This work explores the potential to optimize advanced common-rail engines for operation with hydrotreated vegetable oil (HVO). The single-cylinder engine research focuses on adjusting the injection strategy and external exhaust gas recirculation (EGR) to achieve the optimum performance-emissions trade-off using HVO. The engine is operated at a fixed rotational speed of 2000 rpm and under constant load (net indicated mean effective pressure of 0.45 MPa). Split fuel-injection strategy is used: main injection timing is fixed but pilot injection is varied both in terms of timing and quantity. The engine tests, without turbocharging, are conducted under non-EGR conditions and using approximately 27% EGR rate. Results with HVO are compared with results when using diesel fuel.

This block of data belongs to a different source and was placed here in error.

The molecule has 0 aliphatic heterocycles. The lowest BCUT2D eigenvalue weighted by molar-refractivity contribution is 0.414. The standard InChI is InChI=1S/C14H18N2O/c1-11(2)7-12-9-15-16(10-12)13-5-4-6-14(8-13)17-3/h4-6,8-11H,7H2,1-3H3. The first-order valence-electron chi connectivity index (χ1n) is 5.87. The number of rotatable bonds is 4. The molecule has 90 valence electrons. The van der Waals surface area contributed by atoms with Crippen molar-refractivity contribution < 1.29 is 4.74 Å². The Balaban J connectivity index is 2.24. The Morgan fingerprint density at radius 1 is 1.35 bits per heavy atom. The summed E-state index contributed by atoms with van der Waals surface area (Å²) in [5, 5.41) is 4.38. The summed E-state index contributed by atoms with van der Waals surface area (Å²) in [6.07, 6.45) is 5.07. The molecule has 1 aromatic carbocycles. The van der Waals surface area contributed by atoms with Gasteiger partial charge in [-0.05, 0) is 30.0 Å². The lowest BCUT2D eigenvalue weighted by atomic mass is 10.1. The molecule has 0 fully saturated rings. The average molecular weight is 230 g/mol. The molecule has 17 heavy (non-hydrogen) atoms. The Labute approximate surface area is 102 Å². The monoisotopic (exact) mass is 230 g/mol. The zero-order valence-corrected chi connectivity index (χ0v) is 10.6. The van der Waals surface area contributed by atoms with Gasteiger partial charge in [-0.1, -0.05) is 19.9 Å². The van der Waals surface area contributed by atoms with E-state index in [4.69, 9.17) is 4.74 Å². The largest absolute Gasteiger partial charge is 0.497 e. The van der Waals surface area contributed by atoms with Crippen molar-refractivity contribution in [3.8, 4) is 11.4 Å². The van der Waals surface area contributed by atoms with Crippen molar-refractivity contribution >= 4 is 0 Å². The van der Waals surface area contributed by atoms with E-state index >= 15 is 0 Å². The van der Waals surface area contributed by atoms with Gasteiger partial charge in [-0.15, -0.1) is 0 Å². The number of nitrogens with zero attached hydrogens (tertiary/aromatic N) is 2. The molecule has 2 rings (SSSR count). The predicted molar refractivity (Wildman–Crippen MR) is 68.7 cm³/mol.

Within the constraints of a single, representative operating point, the results highlight that when using the factory map-based injection strategy, HVO offers soot emissions below 0.015 g/kWh, a 50% reduction when compared to diesel fuel. Nitrogen oxides (NOx) emissions at the same conditions are, however, 10% higher than for diesel fuel. That correlates with higher peak in-cylinder pressures and temperatures. Advancing the pilot HVO injection reduced NOx emissions to the level of the diesel baseline, and although soot emissions increased, they remained 25% lower than with diesel. Interestingly, the two tested fuels exhibited very different responses to EGR. Generally, at 27% EGR, HVO produced twice as much soot as diesel. The heat release analysis indicates this sensitivity to EGR stems from HVO’s higher cetane number causing faster auto-ignition, resulting in less premixed combustion and hence producing more soot. Generally, HVO offered more complete combustion than diesel fuel. Regardless of pilot fuel injection strategy, CO emission was reduced by approximately 50% with HVO for both EGR and non-EGR conditions. HVO also benefits emissions of unburned hydrocarbons, in terms of both total values and also unlegislated aldehydes and aromatics.